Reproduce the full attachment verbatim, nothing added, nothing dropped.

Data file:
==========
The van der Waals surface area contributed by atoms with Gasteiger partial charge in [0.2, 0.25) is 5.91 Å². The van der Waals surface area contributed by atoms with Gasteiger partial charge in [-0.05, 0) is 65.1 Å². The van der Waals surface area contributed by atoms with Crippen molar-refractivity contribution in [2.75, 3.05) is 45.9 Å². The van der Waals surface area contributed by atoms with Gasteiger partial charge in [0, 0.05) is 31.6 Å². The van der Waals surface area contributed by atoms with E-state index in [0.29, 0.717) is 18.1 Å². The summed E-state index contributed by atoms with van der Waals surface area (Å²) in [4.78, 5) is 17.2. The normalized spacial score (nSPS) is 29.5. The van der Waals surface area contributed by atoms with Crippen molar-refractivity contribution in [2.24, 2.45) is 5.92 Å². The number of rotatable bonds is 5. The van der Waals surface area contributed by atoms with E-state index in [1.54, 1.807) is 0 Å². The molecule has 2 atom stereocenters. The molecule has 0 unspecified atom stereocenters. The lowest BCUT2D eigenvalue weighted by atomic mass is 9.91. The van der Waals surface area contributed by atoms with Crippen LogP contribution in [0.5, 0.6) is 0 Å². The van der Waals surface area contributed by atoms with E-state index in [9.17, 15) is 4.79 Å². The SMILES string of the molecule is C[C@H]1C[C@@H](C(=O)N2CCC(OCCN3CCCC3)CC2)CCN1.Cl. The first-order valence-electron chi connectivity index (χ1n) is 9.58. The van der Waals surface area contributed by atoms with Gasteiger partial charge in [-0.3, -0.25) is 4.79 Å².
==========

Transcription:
The van der Waals surface area contributed by atoms with Gasteiger partial charge in [0.2, 0.25) is 5.91 Å². The van der Waals surface area contributed by atoms with Gasteiger partial charge in [-0.05, 0) is 65.1 Å². The van der Waals surface area contributed by atoms with Crippen molar-refractivity contribution in [2.75, 3.05) is 45.9 Å². The van der Waals surface area contributed by atoms with Gasteiger partial charge in [0, 0.05) is 31.6 Å². The van der Waals surface area contributed by atoms with E-state index in [0.29, 0.717) is 18.1 Å². The summed E-state index contributed by atoms with van der Waals surface area (Å²) in [4.78, 5) is 17.2. The normalized spacial score (nSPS) is 29.5. The van der Waals surface area contributed by atoms with Crippen molar-refractivity contribution in [2.24, 2.45) is 5.92 Å². The number of rotatable bonds is 5. The van der Waals surface area contributed by atoms with E-state index in [1.54, 1.807) is 0 Å². The molecule has 2 atom stereocenters. The molecule has 0 unspecified atom stereocenters. The lowest BCUT2D eigenvalue weighted by atomic mass is 9.91. The van der Waals surface area contributed by atoms with Crippen LogP contribution in [0.5, 0.6) is 0 Å². The van der Waals surface area contributed by atoms with E-state index in [9.17, 15) is 4.79 Å². The SMILES string of the molecule is C[C@H]1C[C@@H](C(=O)N2CCC(OCCN3CCCC3)CC2)CCN1.Cl. The first-order valence-electron chi connectivity index (χ1n) is 9.58. The van der Waals surface area contributed by atoms with Gasteiger partial charge in [-0.3, -0.25) is 4.79 Å².